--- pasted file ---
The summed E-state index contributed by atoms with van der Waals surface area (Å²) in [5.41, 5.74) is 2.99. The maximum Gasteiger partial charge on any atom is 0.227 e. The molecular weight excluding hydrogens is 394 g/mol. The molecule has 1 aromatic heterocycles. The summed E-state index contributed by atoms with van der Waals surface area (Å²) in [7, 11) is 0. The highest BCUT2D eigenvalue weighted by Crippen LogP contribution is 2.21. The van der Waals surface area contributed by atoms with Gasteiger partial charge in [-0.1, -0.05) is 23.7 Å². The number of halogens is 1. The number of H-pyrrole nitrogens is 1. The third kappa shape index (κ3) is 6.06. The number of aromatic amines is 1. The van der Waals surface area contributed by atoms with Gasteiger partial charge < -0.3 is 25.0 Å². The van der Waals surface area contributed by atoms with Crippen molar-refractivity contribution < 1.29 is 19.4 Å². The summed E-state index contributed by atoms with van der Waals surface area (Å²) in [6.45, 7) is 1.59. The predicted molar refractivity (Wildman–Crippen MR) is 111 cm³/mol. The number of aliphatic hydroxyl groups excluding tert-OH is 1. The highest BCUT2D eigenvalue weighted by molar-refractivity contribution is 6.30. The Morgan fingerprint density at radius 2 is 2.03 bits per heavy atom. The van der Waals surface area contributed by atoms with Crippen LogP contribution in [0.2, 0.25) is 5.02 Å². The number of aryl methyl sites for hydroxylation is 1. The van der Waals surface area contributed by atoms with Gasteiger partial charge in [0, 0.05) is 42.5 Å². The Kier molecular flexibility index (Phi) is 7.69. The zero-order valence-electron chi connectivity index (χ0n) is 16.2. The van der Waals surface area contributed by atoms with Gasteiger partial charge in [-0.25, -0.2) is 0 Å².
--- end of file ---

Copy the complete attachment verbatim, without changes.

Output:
The summed E-state index contributed by atoms with van der Waals surface area (Å²) in [5.41, 5.74) is 2.99. The maximum Gasteiger partial charge on any atom is 0.227 e. The molecular weight excluding hydrogens is 394 g/mol. The molecule has 1 aromatic heterocycles. The summed E-state index contributed by atoms with van der Waals surface area (Å²) in [7, 11) is 0. The highest BCUT2D eigenvalue weighted by Crippen LogP contribution is 2.21. The van der Waals surface area contributed by atoms with Gasteiger partial charge in [-0.1, -0.05) is 23.7 Å². The number of halogens is 1. The number of H-pyrrole nitrogens is 1. The third kappa shape index (κ3) is 6.06. The number of aromatic amines is 1. The van der Waals surface area contributed by atoms with Gasteiger partial charge < -0.3 is 25.0 Å². The van der Waals surface area contributed by atoms with Crippen molar-refractivity contribution < 1.29 is 19.4 Å². The summed E-state index contributed by atoms with van der Waals surface area (Å²) in [6.45, 7) is 1.59. The predicted molar refractivity (Wildman–Crippen MR) is 111 cm³/mol. The number of aliphatic hydroxyl groups excluding tert-OH is 1. The highest BCUT2D eigenvalue weighted by molar-refractivity contribution is 6.30. The Morgan fingerprint density at radius 2 is 2.03 bits per heavy atom. The van der Waals surface area contributed by atoms with Crippen LogP contribution in [0.2, 0.25) is 5.02 Å². The number of aryl methyl sites for hydroxylation is 1. The van der Waals surface area contributed by atoms with Gasteiger partial charge in [0, 0.05) is 42.5 Å². The Kier molecular flexibility index (Phi) is 7.69. The zero-order valence-electron chi connectivity index (χ0n) is 16.2. The van der Waals surface area contributed by atoms with Gasteiger partial charge in [-0.25, -0.2) is 0 Å².